How can layers of rock differ in age by millions of years?

January 28, 2005 4 Comments
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Tags: , , Earth Sciences & Geology
4 Comments to “How can layers of rock differ in age by millions of years?”
  1. michael971 says:

    It is called an unconformity.

    If a sedimentary rock is exposed and possibly eroded then millions of years later it is covered by water and more sediment deposited and turned to stone then there will be a gap in time when the rock was exposed.

  2. Alex G. says:

    Organic material is great, but Carbon dating only works for the most recent 50,000 to 75,000 years because the half-life of that is so short

    Anyway, your question highlights the reason you can only date certain types of rock. For example, sedimentary rocks are composed only of pieces of other rocks, and so are very difficult to date and are generally dated indirectly.

    Igneous rocks are easy to date because they are formed from a molten source. Minerals don’t form until the lava reaches certain temperatures cool enough for the specific minerals to form.

    The idea is that the newly formed mineral has a certain ratio of atoms. But, as that mineral, and the rock, ages, the amount of radioactive atoms will decrease as they decay, and the number of the daughter atoms it turns into will increase. But because this is all happening within a mineral, you hopefully don’t have anything leaving the system so that change in the amount of parent to daughter atoms is locked in.

    However, melting that rock will “reset” the ratios, so you can date an igneous rock even though it is formed from melting older rocks.
    Similarly, if you have minerals that get reformed during a metamorphic event that will also “reset” the ratio so you can date that event, but perhaps not the rock that originally existed.

  3. SallyC says:

    Rocks that are heated (metamorphosed) or melted will force a re-setting of the radiometric dates to the date of crystallisation of the minerals. Sedimentary rocks can’t be dated radiometrically, except to say they must be younger than any contained minerals. You can sometimes date zircons extracted from sediments, but the date you get will be the date of crystallisation (metamorphic or igneous) of the zircon, not the age of the sediment. So since sedimentation, metamorphism and igneous activity have been going on throughout geological time, layers of rock will have very different ages.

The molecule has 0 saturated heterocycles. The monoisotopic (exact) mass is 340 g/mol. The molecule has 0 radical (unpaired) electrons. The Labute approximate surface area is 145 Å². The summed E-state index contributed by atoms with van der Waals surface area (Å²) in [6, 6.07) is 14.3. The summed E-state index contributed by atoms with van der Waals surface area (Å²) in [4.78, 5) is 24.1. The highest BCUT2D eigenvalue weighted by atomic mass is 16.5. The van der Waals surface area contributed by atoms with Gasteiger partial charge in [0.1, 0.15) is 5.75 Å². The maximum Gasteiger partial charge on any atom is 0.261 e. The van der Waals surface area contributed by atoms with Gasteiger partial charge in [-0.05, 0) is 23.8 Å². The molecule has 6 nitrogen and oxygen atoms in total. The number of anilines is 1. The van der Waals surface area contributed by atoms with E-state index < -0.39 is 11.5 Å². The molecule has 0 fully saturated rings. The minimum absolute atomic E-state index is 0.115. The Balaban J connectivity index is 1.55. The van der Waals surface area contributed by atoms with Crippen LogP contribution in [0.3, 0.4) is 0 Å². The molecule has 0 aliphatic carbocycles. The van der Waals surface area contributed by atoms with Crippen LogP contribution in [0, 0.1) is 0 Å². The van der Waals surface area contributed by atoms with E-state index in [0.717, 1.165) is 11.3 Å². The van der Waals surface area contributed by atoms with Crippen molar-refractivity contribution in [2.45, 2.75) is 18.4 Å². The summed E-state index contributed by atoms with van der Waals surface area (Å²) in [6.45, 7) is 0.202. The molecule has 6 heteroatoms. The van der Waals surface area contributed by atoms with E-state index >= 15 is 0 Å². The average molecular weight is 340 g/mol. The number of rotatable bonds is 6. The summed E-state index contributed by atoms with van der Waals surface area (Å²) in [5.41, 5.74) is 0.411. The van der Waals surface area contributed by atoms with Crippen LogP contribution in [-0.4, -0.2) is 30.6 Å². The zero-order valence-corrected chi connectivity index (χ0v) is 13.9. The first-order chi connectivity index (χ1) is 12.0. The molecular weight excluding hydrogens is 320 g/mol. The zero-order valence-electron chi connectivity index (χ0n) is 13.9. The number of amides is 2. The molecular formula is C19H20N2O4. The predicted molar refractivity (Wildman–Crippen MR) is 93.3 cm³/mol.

4. bustersmycat says:

    Rock dating is based on the principal of superposition. That is, it is impossible to deposit on top of something, or break something, or intrude or melt something, unless that something already existed. There are other basic assumptions as well, of course, such as a given sequence of sediment has the same age everywhere it is found and that fossils that show changes over time display the same features only at the same time.

    This “law” allows rocks to be dated relative to each other. Rock A is older than Rock B is older than Rock C, so rock C must be older than rock A even if rock C is found where there is no rock A.

    Absolute dates are generally obtained from radiometric dating. This can only work for certain types of rocks under certain conditions, and then relative dating is used to age the rocks that are found in the inbetween dates. When there is a huge amount of information available that allows both relative and absolute dating of rocks, which is the case today after some 150 years of very detailed study by thousands upon thousands of geologists, the age relations are fairly well defined.

    The concept of “deep time”, that the earth is very old, millions upon millions of years old, was developed very early on in the study of geology. It became obvious that sedimentary rocks formed in essentially the same way that sediments are now depositing on earth, and the thick sequences of sedimentary rocks therefore could only have formed over very very long times because sediments take an extremely long time to accumulate even today.

    that is about as simple as I can make it. A lot more to it than that of course, but that is the fundamental idea.

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